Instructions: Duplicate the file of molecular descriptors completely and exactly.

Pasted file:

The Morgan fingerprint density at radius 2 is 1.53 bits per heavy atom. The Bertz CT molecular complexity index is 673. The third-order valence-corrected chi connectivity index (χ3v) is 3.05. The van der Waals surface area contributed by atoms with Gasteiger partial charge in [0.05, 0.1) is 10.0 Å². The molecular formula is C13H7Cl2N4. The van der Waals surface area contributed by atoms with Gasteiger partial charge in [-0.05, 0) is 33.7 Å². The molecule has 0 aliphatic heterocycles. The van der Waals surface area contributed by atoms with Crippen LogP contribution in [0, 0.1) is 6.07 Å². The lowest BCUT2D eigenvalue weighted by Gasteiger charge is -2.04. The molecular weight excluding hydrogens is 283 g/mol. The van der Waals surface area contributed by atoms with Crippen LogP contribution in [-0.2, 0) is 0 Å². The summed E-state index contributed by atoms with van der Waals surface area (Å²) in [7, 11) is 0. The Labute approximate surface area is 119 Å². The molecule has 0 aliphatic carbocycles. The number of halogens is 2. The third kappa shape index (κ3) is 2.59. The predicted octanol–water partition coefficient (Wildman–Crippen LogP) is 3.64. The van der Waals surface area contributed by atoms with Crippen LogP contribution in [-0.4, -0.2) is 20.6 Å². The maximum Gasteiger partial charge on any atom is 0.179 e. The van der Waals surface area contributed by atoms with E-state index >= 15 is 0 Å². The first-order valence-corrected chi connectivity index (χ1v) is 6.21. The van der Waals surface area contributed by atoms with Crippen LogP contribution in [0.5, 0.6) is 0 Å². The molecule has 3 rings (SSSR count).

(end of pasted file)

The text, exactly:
The Morgan fingerprint density at radius 2 is 1.53 bits per heavy atom. The Bertz CT molecular complexity index is 673. The third-order valence-corrected chi connectivity index (χ3v) is 3.05. The van der Waals surface area contributed by atoms with Gasteiger partial charge in [0.05, 0.1) is 10.0 Å². The molecular formula is C13H7Cl2N4. The van der Waals surface area contributed by atoms with Gasteiger partial charge in [-0.05, 0) is 33.7 Å². The molecule has 0 aliphatic heterocycles. The van der Waals surface area contributed by atoms with Crippen LogP contribution in [0, 0.1) is 6.07 Å². The lowest BCUT2D eigenvalue weighted by Gasteiger charge is -2.04. The molecular weight excluding hydrogens is 283 g/mol. The van der Waals surface area contributed by atoms with Crippen LogP contribution in [-0.2, 0) is 0 Å². The summed E-state index contributed by atoms with van der Waals surface area (Å²) in [7, 11) is 0. The Labute approximate surface area is 119 Å². The molecule has 0 aliphatic carbocycles. The number of halogens is 2. The third kappa shape index (κ3) is 2.59. The predicted octanol–water partition coefficient (Wildman–Crippen LogP) is 3.64. The van der Waals surface area contributed by atoms with Crippen LogP contribution in [-0.4, -0.2) is 20.6 Å². The maximum Gasteiger partial charge on any atom is 0.179 e. The van der Waals surface area contributed by atoms with E-state index >= 15 is 0 Å². The first-order valence-corrected chi connectivity index (χ1v) is 6.21. The van der Waals surface area contributed by atoms with Crippen LogP contribution in [0.5, 0.6) is 0 Å². The molecule has 3 rings (SSSR count).